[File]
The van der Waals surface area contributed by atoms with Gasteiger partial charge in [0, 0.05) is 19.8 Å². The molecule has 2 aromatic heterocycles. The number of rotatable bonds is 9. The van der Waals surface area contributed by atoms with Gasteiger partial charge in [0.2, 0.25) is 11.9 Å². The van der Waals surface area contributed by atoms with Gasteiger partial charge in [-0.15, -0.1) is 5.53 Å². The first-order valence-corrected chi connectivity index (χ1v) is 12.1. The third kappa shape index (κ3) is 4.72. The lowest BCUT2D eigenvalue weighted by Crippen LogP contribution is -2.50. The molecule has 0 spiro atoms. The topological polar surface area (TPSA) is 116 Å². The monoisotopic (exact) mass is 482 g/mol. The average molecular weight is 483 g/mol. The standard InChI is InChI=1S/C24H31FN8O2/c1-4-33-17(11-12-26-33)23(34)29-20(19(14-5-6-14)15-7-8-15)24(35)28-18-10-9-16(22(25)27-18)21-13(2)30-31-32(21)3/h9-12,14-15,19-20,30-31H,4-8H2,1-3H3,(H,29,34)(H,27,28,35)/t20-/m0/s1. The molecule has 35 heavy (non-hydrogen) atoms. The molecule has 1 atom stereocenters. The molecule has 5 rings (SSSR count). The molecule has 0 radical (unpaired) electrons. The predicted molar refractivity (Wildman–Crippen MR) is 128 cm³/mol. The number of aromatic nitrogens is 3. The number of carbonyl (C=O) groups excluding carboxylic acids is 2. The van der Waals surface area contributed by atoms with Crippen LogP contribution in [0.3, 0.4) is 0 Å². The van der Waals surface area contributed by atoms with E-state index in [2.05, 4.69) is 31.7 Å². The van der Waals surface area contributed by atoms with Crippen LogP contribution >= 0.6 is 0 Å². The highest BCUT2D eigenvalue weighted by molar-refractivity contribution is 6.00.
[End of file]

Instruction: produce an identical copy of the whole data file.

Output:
The van der Waals surface area contributed by atoms with Gasteiger partial charge in [0, 0.05) is 19.8 Å². The molecule has 2 aromatic heterocycles. The number of rotatable bonds is 9. The van der Waals surface area contributed by atoms with Gasteiger partial charge in [0.2, 0.25) is 11.9 Å². The van der Waals surface area contributed by atoms with Gasteiger partial charge in [-0.15, -0.1) is 5.53 Å². The first-order valence-corrected chi connectivity index (χ1v) is 12.1. The third kappa shape index (κ3) is 4.72. The lowest BCUT2D eigenvalue weighted by Crippen LogP contribution is -2.50. The molecule has 0 spiro atoms. The topological polar surface area (TPSA) is 116 Å². The monoisotopic (exact) mass is 482 g/mol. The average molecular weight is 483 g/mol. The standard InChI is InChI=1S/C24H31FN8O2/c1-4-33-17(11-12-26-33)23(34)29-20(19(14-5-6-14)15-7-8-15)24(35)28-18-10-9-16(22(25)27-18)21-13(2)30-31-32(21)3/h9-12,14-15,19-20,30-31H,4-8H2,1-3H3,(H,29,34)(H,27,28,35)/t20-/m0/s1. The molecule has 35 heavy (non-hydrogen) atoms. The molecule has 1 atom stereocenters. The molecule has 5 rings (SSSR count). The molecule has 0 radical (unpaired) electrons. The predicted molar refractivity (Wildman–Crippen MR) is 128 cm³/mol. The number of aromatic nitrogens is 3. The number of carbonyl (C=O) groups excluding carboxylic acids is 2. The van der Waals surface area contributed by atoms with Crippen LogP contribution in [0.3, 0.4) is 0 Å². The van der Waals surface area contributed by atoms with E-state index in [2.05, 4.69) is 31.7 Å². The van der Waals surface area contributed by atoms with Crippen LogP contribution >= 0.6 is 0 Å². The highest BCUT2D eigenvalue weighted by molar-refractivity contribution is 6.00.